p.s. Latin, whilst not used to communicate with appears a lot in sciences, engineering, maths art etc...
I have basic latin simply because of my science/medical background.
I still don't think that a language that circa 70,000 use and whose numbers will drop should be taught in school.
There are so many other useful things that could be taught instead.
Bring back basic domestic science/woodwork/metalwork etc... for a start which has largely been eroded over the years and which all pupils will benefit from
BSL is available to anyone who wants to learn (level 1 and 2 courses and then NVQs) and absolutely should be promoted and made as accessible as possible, but I still think someone would have to be totally committed to a career working with BSL users before they took it as a GCSE. But anyone who wants a career in that area can now do NVQs so there is already a system in place which os why i wonder whether we need a GCSE. It's definitely a skill which is useful in a number of roles though.
not all deaf people will have implants though I don't think I know a few deaf people and only 1 has an implant and I am able to communicate with the deaf people I know without sign language
Are they really? I didn't know that.
I suppose some things so become obsolete with technological advances don't they?
If BSL dying out because technology is superseding it, all the more reason not to teach it across schools IMO
Some schools offer GCSE latin and there are ZERO latin speakers.
Similar arguements were used against teaching children welsh and galic in the past. These languages have been kept alive because children have been taught.
The reason for offering BSL in school is to increase people's knowledge of BSL so it does not die out as a language. Cochelar implants are threatening the existance of BSL. Unless BSL is offered to hearing children it will not exist in one hundred years time.
Actually there are plenty of careers where a knowledge of BSL can be benefical.
Considering there are only an estimated 70,000 ( there's no definitive number) BSL users in the UK I think that BSL as a GCSE option in all schools couldn't be justified, however it might be useful in areas where there is a big Deaf community and/or schools with Deaf students. Even then though as a GCSE it would only really be of use if someone wanted a career working with BSL users, wouldn't it?
"Maybe the main use for most would be ordering drinks in noisy bars and clubs.
Or to have a nice sweary argument in front of an oblivious two year old."
Trust me, its VERY easy to pick up swear words in BSL. I worked with teenage Deaf chldren and frankly their signing belonged in the gutter. Swearing is the easy part of BSL to understand.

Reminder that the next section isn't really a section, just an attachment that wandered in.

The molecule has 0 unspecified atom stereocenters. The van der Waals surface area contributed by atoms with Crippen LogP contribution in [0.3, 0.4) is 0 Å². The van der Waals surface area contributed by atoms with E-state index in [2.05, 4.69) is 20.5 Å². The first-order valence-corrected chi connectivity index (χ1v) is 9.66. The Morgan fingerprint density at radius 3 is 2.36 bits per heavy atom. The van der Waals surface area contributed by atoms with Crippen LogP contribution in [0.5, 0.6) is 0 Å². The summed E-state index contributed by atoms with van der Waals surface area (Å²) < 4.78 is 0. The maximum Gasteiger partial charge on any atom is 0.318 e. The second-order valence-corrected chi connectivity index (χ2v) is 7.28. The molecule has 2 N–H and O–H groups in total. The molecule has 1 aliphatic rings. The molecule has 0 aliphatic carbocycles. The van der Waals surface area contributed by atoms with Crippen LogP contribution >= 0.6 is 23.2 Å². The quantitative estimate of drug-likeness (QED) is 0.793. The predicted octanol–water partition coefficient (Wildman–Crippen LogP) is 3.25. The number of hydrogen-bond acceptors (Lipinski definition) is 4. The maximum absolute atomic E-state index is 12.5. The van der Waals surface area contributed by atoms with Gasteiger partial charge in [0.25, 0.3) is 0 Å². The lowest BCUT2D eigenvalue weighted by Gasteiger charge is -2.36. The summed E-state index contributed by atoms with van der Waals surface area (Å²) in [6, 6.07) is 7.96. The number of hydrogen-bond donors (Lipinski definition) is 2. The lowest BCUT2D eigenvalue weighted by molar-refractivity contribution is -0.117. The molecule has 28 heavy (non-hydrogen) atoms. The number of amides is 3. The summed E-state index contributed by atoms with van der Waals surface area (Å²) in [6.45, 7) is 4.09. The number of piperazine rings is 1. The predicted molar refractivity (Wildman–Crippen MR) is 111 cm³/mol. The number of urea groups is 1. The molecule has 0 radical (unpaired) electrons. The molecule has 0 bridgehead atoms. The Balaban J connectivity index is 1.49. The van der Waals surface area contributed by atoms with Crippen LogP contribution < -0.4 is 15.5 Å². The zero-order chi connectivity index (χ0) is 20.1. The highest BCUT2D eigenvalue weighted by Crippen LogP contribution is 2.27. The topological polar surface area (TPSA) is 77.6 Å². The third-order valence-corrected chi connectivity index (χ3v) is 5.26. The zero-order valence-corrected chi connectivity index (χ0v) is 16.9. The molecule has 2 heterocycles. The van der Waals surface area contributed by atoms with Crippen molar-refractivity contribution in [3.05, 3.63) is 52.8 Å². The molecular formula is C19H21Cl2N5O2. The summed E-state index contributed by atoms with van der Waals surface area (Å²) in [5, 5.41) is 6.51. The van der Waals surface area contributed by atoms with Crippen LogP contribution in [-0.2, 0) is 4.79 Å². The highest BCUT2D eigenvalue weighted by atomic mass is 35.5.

Teaching deaf awareness is very different to learning BSL. My FIL is profoundly deaf because he has been deafened. His needs are very different to someone who has been deaf since birth or someone who is a bit hard of hearing. I feel its important to realise that the word deaf can cover almost any level of hearing loss. Prehaps deaf awareness can be fitted into PHSCE as part of overall disablity awareness.
Deaf awareness in primary school, yes. I think that would be possible and helpful for lots of children giving a bit more awareness for how they talk with older hearing impaired adults and hearing aid using children managing to cope in mainstream. Finger spelling included.
BSL in primary - It would be nice but costly to do it well and if there is no BSL using community I fear most would be forgotten rapidly.
BSL as a GCSE level qualification- now that's an interesting idea and one I think MIGHT be feasible in some schools. IF a BSL qualified teacher can be found with the availability and right other qualifications to teach school age children.
I learnt BSL as an adult, went as far as stage 2, used BSL socially for a few years, then moved and changed my social circle. I now remember very little BSL, but have reasonable deaf awareness.
BSL ought to be a joint official language of the country with English and everybody ought to be taught it from birth
Really? Given that the vast majority of the population can communicate quite effectively without it?
ADMA HILLS thank you , you know when you just get a block on a name was driving me daft, I was going to google australian comedian with 1 foot
yes his stage show was hilarious
mrsjay That was Adam Hills and that show had me absolutely howling with laughter - especially the deaf gay strippers!
Oh a comedian whos name I forgot he is australian and did the last leg when the paralympics were on anyway he has an interpreter at his gigs 1 was on e4 a few months ago and they did some swearing just to piss the signer off was very funny
I did a BSL course and have NEVER used it. I would however use any of the modern European languages weekly if not daily if I could speak any.
If you can speak English and Spanish you can speak to 70% of the world (apparently)